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The Death of Kim, Jong-il: Grounds for Apprehension

- December 20, 2011

We are delighted to welcome the following guest post from Patrick M. Morgan, the Tierney chair in global peace and conflict studies at the University of California Irvine.  Among others, he is a specialist on deterrence and a founding member of the Council on U.S. Korean Security studies. (Full disclosure: Pat is also my father in law.)


While anticipated, Kim, Jong-il’s death could turn out to be quite problematic.  Efforts at contingency planning have been underway in various places for some time because numerous actors have a strong interest in what happens.  But those actors disagree sharply on what they want to happen, and have therefore done much of their planning without closely consulting each other and in some secrecy.  The ones in North Korea have been particularly restricted in this regard, but those in Beijing, Seoul, Tokyo, Washington, and even Moscow are certainly not ready to say what is to come next and not ready to say for certain how they will react to whatever comes.

The central issues and problems are clear.  On both the domestic level and internationally, they are roughly the same:

What is to become of North Korea?

Who gets to decide that?

What if there is little or no agreement on those two questions?

The first question requires deciding how important North Korea is, and most analyses have tried to assess how strategically significant it is.  Lots of observers offer views on this but few withstand careful scrutiny.  The most potent factors are North Korea’s historical and symbolic significance, not its strategic value, and those elements are very sensitive politically.  It is historically and symbolically significant, highly so, to the ROK, China, the US, and probably Japan and Russia.  They have invested a great deal in support of or opposition to North Korea over many years, making what will become of it very sensitive in domestic politics, not just international affairs.

Domestically, what happens to North Korea is, of course, of overwhelming  importance to North Koreans themselves; those in power, the elites who have dominated the North for six decades, and those struggling to survive.  It is of similarly innate importance to South Koreans who long to end the long civil war of the Korean people and unify the nation.  And any possible unification would have huge implications for the ROK political system requiring large alterations.  But US concerns about North Korea as a proliferation threat and a human rights disaster inevitably make what happens there a major domestic political issue.  And imagine the Chinese rulers having to abandon a country for which immense sacrifices have been made, pursuant to decisions taken by Mao, at great cost, and celebrated as a huge national victory down to the present.

The second question emerges from the first.  Koreans are likely to disagree intensely about what becomes of North Korea and will be almost unanimous in believing that the decision is properly a matter for Koreans themselves.  They will resent others’ insistence on playing an important role, seeing this as a continuation of the foreign interference that has so grievously harmed Korea since the dawn of the 20 century.  Some of the world’s most potent and influential states – Russia, China, Japan, and the US – will insist on shaping what happens, and for quite a range of reasons.  The UN or a significant number of its members may also insist the UN be similarly involved.  The US is deeply concerned about stabilizing the Northeast Asian and East/Southeast Asian security systems and what happens in North Korea will greatly affect both.  China objects to those security structures and can hardly sit by and see them reinforced by the absorption of North Korea.  Russia would treat its exclusion on this whole matter as a national disgrace.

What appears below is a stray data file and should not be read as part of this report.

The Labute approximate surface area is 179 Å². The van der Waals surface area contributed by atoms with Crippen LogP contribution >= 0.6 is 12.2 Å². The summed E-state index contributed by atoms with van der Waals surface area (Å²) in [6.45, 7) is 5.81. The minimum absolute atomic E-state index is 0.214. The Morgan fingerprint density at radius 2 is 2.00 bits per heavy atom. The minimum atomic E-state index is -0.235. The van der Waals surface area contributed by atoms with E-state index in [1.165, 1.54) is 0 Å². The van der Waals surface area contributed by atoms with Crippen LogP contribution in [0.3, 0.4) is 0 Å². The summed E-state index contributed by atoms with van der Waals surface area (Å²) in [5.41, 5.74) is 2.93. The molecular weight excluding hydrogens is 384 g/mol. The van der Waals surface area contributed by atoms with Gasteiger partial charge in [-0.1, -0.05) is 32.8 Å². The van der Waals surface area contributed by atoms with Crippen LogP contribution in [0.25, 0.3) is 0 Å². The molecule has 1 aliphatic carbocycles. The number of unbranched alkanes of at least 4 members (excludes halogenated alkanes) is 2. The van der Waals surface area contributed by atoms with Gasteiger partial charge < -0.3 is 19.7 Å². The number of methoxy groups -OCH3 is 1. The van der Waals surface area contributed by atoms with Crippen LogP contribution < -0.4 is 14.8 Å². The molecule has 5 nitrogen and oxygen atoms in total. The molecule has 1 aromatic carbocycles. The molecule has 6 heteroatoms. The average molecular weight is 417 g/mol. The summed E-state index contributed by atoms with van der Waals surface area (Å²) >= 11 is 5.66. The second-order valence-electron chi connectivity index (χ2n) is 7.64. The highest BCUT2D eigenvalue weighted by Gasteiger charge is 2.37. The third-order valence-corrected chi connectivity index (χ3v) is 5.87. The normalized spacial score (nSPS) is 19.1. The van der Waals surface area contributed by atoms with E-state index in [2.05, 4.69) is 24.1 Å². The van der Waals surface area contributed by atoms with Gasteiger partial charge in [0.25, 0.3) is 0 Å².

Hence the third question will grow out of the first two, particularly because there will not be much agreement on them and yet something will have to be done.   This is where the fears arise:

  • That the US will send forces into North Korea to seize its nuclear weapons, facilities, personnel and records;
  • That China will militarily intervene to keep North Korea afloat, sustain a sphere of influence, maintain a buffer zone against the ROK and its allies, exploit the North’s minerals and protect its other investments in the North, etc.
  • That the ROK will intervene out of humanitarian considerations or fear of an onslaught of refugees, or to complete the liberation of the nation.

Any military intervention could be very provocative, as could any failure to do so under some conditions.  The domestic political pressures are apt to be all over the map in terms of what should be done, for these and other actors.  They might even culminate in huge unrest, a civil war, or an international war in or over North Korea

We may be in for a time of considerable uncertainty, perhaps one of great instability.  The result is a paradox.  Many who have long sought either the reform or dissolution of the North will be very uneasy about this happening way too soon, yet those wanting the North to go on indefinitely will well find that a rather daunting prospect if it means only more of the same for years to come.  Everyone has a best possible outcome in mind and good reason to suspect that in the short run the worst may be more likely.